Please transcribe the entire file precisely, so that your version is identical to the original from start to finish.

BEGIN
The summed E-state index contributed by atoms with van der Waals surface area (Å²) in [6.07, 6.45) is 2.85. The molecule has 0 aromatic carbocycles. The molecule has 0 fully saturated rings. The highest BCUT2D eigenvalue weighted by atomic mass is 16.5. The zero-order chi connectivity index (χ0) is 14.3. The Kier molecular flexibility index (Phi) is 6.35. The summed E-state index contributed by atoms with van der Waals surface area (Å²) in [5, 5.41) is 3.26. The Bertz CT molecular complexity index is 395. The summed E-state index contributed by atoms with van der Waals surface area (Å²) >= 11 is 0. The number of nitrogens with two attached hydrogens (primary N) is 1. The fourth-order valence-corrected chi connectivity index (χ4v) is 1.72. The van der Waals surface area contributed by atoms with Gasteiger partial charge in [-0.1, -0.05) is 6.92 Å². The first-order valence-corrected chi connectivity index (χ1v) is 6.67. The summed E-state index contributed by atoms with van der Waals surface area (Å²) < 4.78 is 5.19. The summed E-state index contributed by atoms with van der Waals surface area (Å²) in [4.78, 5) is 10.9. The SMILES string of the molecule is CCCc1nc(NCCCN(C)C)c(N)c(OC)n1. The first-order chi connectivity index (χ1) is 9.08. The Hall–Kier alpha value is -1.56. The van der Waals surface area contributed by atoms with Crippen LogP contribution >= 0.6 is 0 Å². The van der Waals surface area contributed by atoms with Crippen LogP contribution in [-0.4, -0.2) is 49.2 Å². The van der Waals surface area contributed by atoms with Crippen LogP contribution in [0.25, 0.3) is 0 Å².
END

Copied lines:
The summed E-state index contributed by atoms with van der Waals surface area (Å²) in [6.07, 6.45) is 2.85. The molecule has 0 aromatic carbocycles. The molecule has 0 fully saturated rings. The highest BCUT2D eigenvalue weighted by atomic mass is 16.5. The zero-order chi connectivity index (χ0) is 14.3. The Kier molecular flexibility index (Phi) is 6.35. The summed E-state index contributed by atoms with van der Waals surface area (Å²) in [5, 5.41) is 3.26. The Bertz CT molecular complexity index is 395. The summed E-state index contributed by atoms with van der Waals surface area (Å²) >= 11 is 0. The number of nitrogens with two attached hydrogens (primary N) is 1. The fourth-order valence-corrected chi connectivity index (χ4v) is 1.72. The van der Waals surface area contributed by atoms with Gasteiger partial charge in [-0.1, -0.05) is 6.92 Å². The first-order valence-corrected chi connectivity index (χ1v) is 6.67. The summed E-state index contributed by atoms with van der Waals surface area (Å²) < 4.78 is 5.19. The summed E-state index contributed by atoms with van der Waals surface area (Å²) in [4.78, 5) is 10.9. The SMILES string of the molecule is CCCc1nc(NCCCN(C)C)c(N)c(OC)n1. The first-order chi connectivity index (χ1) is 9.08. The Hall–Kier alpha value is -1.56. The van der Waals surface area contributed by atoms with Crippen LogP contribution >= 0.6 is 0 Å². The van der Waals surface area contributed by atoms with Crippen LogP contribution in [-0.4, -0.2) is 49.2 Å². The van der Waals surface area contributed by atoms with Crippen LogP contribution in [0.25, 0.3) is 0 Å².